For many years I’ve been a person very typical and reliant on the wonders of social media, the stories that are shared, the movements that are pronounced and the connections we can all make within seconds, if that, is enough to make my brain giddy with excitement.
It feels like we live in an age where time has fast forwarded, that we’re constantly moving from one place to another, never really stopping.
All of what I’ve just described sounds like a miracle of the modern age, we all speak about our online lives with pride, sharing all that we have in high regard, I can admit I am a huge sucker for displaying my life in an aesthetically pleasing way, as is everyone else.
But there’s comes a point where a fascination can easily turn into an obsession, the line separating the two is fine indeed. And this summer I witnessed myself at either extremes.
I would wake up and my brain would be rearing to go with ideas for pictures and templates and layouts and the billion of things in between, not to mention the scrolling, ten hours at a time. My body would cry out on exhaustion and my brain would be on a high to the point where sleeping and rest were non-existent.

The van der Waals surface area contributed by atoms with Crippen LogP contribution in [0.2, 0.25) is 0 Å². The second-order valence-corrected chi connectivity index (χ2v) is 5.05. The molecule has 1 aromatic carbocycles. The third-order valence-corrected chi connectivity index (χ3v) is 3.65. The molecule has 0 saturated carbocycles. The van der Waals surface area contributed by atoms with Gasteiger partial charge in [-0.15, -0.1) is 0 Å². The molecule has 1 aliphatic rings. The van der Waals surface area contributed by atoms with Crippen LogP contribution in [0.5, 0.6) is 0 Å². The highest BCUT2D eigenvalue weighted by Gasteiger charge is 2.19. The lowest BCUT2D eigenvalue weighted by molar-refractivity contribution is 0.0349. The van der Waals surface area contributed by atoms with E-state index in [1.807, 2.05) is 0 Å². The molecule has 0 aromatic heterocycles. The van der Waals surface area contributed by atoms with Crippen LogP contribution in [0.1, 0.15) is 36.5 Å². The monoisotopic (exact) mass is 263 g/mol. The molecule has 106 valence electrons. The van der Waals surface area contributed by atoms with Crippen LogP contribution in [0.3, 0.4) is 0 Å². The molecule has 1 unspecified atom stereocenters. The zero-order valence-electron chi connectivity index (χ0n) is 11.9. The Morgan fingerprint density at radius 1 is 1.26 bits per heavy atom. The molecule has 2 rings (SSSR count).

I woke awaken the next day and swear I would never let myself be consumed again, but it happened over and over again. Until I hit a state of permanent exhaustion. On those days I would sit and stare up at the ceiling listening to the clock tick by, counting the seconds until I was ease and my mind calm.
How to Have a Healthy Relationship with Social Media
Step 1: Its only half real.
Most of what we see are the best parts, whether it’s a holiday, a day out in the town or even a meet up. What you don’t see are the natural pauses of life in between, the silence between conversations, the wondering mind thinking of what to photograph next. Instead it all comes in like something curated to perfection, because in essence that’s what it is.
Step 2: See other people.
Take a step outside the box, the literal box that you keep clutched to your heart every second of every day. What if you went out to see friends or family or even yourself, would you worried about not posting every moment? Instead of having FOMO of your own life, live a little and keep it to yourself, for yourself.
Step 3: Ground yourself in the here and now.
Sometimes we get so caught up about planning our feed or always trying to step forward, that we often forget we only have the here and now, we are in the present moment experiencing life as it flies by. There’s no moment like the present for really feeling and living with yourself. Not every moment needs to be shared with the world.
How do you deal with social media?
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